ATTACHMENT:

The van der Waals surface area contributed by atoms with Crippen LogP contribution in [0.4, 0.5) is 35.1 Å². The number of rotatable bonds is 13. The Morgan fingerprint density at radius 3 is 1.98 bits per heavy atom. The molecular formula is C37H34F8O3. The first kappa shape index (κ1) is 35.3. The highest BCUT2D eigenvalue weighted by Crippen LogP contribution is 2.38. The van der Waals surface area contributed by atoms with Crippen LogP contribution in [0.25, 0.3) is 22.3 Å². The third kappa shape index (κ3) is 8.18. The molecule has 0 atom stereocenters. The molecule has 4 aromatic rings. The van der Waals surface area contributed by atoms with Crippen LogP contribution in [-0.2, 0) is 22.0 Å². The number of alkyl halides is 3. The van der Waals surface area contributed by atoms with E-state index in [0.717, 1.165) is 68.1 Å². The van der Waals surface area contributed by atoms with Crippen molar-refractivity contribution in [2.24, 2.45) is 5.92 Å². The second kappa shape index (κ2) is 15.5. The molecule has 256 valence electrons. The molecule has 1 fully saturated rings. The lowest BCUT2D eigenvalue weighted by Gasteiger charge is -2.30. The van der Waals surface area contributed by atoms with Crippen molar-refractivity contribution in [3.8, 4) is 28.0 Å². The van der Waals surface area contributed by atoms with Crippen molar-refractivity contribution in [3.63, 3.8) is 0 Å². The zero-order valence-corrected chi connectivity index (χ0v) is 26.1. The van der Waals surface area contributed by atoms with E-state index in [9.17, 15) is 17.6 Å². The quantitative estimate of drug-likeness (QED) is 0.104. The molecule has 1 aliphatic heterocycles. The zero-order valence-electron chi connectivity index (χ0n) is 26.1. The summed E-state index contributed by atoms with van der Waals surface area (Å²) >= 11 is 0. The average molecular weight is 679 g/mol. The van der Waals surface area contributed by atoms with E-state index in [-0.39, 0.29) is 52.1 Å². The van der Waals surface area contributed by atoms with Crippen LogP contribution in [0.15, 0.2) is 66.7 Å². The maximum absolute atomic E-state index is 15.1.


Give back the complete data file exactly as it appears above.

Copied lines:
The van der Waals surface area contributed by atoms with Crippen LogP contribution in [0.4, 0.5) is 35.1 Å². The number of rotatable bonds is 13. The Morgan fingerprint density at radius 3 is 1.98 bits per heavy atom. The molecular formula is C37H34F8O3. The first kappa shape index (κ1) is 35.3. The highest BCUT2D eigenvalue weighted by Crippen LogP contribution is 2.38. The van der Waals surface area contributed by atoms with Crippen LogP contribution in [0.25, 0.3) is 22.3 Å². The third kappa shape index (κ3) is 8.18. The molecule has 0 atom stereocenters. The molecule has 4 aromatic rings. The van der Waals surface area contributed by atoms with Crippen LogP contribution in [-0.2, 0) is 22.0 Å². The number of alkyl halides is 3. The van der Waals surface area contributed by atoms with E-state index in [0.717, 1.165) is 68.1 Å². The van der Waals surface area contributed by atoms with Crippen molar-refractivity contribution in [2.24, 2.45) is 5.92 Å². The second kappa shape index (κ2) is 15.5. The molecule has 256 valence electrons. The molecule has 1 fully saturated rings. The lowest BCUT2D eigenvalue weighted by Gasteiger charge is -2.30. The van der Waals surface area contributed by atoms with Crippen molar-refractivity contribution in [3.8, 4) is 28.0 Å². The van der Waals surface area contributed by atoms with Crippen molar-refractivity contribution in [3.63, 3.8) is 0 Å². The zero-order valence-corrected chi connectivity index (χ0v) is 26.1. The van der Waals surface area contributed by atoms with E-state index in [9.17, 15) is 17.6 Å². The quantitative estimate of drug-likeness (QED) is 0.104. The molecule has 1 aliphatic heterocycles. The zero-order valence-electron chi connectivity index (χ0n) is 26.1. The summed E-state index contributed by atoms with van der Waals surface area (Å²) >= 11 is 0. The average molecular weight is 679 g/mol. The van der Waals surface area contributed by atoms with E-state index in [-0.39, 0.29) is 52.1 Å². The van der Waals surface area contributed by atoms with Crippen LogP contribution in [0.15, 0.2) is 66.7 Å². The maximum absolute atomic E-state index is 15.1.